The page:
Academic journal article
By Collopy, Bart; Boyle, Philip; Jennings, Bruce
The Hastings Center Report , Vol. 21, No. 2
New Directions in Nursing Home Ethics
Nursing homes can be frightening and depressing places. They remind us of our own mortality and of the inevitable time when most of us will face the frailty, ailments, and incapacities of old age. At the same time, nursing homes are places of refuge and respite; essential places to which exhausted families turn when they can't manage at home and when adequate community support is unavailable or unavailing. For some residents, too, moving to a nursing home represents escape from the loneliness, isolation, and danger of a solitary house or apartment. It means return to a social setting and a community of care and concern. Nursing homes are places to go home from--and many do. They can also be--and are--places people go home to.
How can we best make sense of the deep ambivalence, even the antipathy, that so many in our society feel toward nursing homes? How can we articulate a positive and constructive vision of the nursing home as a community of caring and a habitat that facilitates and nurtures the good living of the end of a life? To answer these questions we believe it is necessary to rethink some of the most common assumptions and orientations now applied to nursing homes in the regulations we impose upon them and in the ethical standards we ask them to meet.
First, we need to rethink the concept of autonomy, so central to bioethics in recent years. In the nursing home setting, because of the kinds of physical and mental limitations most residents face and because of the social functioning of a nursing home as an institution, autonomy and dependency cannot be seen as opposites. Instead, they must be seen as intertwined facets of one's life and one's state of being. Similarly, autonomy and community must be made mutually compatible in a nursing home setting if we are to get a full and realistic moral purchase on how life is actually lived there.
Second, we need to consider the difficult problem of justifiable limitations on individual freedom of choice and the institutional management of behavior. Problems of this type simply come up differently and have a different feel about them in a nursing home setting than they do in the acute care context, or in most other spheres of social life. And they come up every single day.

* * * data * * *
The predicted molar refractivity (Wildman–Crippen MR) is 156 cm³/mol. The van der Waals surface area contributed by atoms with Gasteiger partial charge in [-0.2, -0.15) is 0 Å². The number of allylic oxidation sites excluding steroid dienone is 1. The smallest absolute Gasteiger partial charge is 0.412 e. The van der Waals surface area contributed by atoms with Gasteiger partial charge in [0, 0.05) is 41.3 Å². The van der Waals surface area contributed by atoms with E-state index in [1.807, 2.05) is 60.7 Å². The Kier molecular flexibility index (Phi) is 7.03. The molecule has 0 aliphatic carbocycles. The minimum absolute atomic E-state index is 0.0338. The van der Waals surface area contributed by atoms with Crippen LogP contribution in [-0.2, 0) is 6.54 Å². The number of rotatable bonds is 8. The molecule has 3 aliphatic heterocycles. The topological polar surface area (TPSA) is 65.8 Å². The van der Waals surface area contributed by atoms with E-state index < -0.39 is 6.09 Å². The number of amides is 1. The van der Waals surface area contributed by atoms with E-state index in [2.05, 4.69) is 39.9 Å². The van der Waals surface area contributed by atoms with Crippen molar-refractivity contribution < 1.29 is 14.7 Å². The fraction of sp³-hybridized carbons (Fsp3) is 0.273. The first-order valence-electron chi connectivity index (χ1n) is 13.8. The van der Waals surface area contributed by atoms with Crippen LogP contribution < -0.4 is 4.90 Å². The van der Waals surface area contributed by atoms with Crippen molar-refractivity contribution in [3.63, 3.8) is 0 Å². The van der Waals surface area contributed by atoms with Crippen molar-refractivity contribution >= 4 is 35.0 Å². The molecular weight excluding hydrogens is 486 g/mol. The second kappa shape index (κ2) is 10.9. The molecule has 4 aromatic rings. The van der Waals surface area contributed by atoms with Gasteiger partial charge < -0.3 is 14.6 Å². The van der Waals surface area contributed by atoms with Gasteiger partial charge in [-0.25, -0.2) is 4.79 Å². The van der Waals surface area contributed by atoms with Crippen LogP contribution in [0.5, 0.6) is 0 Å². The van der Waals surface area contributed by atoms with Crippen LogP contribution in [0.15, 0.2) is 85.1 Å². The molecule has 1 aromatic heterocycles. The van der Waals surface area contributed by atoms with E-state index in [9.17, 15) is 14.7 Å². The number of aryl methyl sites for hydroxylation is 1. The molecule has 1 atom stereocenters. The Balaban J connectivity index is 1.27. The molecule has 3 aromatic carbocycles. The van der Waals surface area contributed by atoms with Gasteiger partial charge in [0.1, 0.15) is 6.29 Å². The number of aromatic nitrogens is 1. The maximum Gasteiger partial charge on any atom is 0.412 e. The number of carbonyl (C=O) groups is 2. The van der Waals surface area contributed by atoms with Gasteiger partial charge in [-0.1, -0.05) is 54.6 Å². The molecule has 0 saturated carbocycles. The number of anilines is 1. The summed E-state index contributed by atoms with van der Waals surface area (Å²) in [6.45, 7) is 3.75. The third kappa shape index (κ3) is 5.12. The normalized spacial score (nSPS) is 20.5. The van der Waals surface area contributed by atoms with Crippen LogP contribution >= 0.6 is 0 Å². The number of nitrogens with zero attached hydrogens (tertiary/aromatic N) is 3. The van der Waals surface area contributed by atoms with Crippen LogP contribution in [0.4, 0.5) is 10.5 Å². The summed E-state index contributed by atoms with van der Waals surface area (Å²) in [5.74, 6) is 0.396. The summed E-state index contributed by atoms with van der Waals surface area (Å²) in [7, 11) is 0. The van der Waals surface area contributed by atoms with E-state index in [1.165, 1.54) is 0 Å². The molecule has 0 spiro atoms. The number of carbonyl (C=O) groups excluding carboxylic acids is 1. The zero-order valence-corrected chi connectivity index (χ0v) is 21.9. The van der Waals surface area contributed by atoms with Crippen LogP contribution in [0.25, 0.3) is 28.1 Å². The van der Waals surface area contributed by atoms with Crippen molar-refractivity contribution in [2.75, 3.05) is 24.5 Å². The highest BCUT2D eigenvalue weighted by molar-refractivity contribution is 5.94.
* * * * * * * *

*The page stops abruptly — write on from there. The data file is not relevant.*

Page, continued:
Finally, we need to reconsider the basic directions and purposes of our public and regulatory policies concerning nursing home care. There is a growing awareness that an exclusive focus on protection and adversarialism in nursing home regulation is sometimes self-defeating. The policies and the means of their enforcement can create such defensiveness and rigidity in nursing homes that what should be the common goal of everyone involved, namely, the well-being and care of individual residents, gets lost in the process.
The history of the modern nursing home has harsh beginnings, dating back to the nineteenth century almshouses and poorhouses that sheltered the destitute elderly. These institutions were places of both asylum and detention, housing a diverse population of the poor, the chronically disabled, and the mentally ill. Mid-nineteenth-century morality tended to see poverty and disability, even in old age, as signs of an undisciplined, improvident, even profligate life. The harshness of the poorhouse and the social stigma attached to it were intended, therefore, to be socially therapeutic, prompting citizens to be provident for their old age and to avoid, at all costs, the bleak harbor of public dependency.
Despite their punitive morality and grim physical conditions, poorhouses remained the primary institutions for the dependent elderly well into the twentieth century. Even though, near the turn of the century, churches and benevolent associations began to sponsor private old age homes, the number of elderly seeking refuge in county or municipal poorhouses continued to rise. …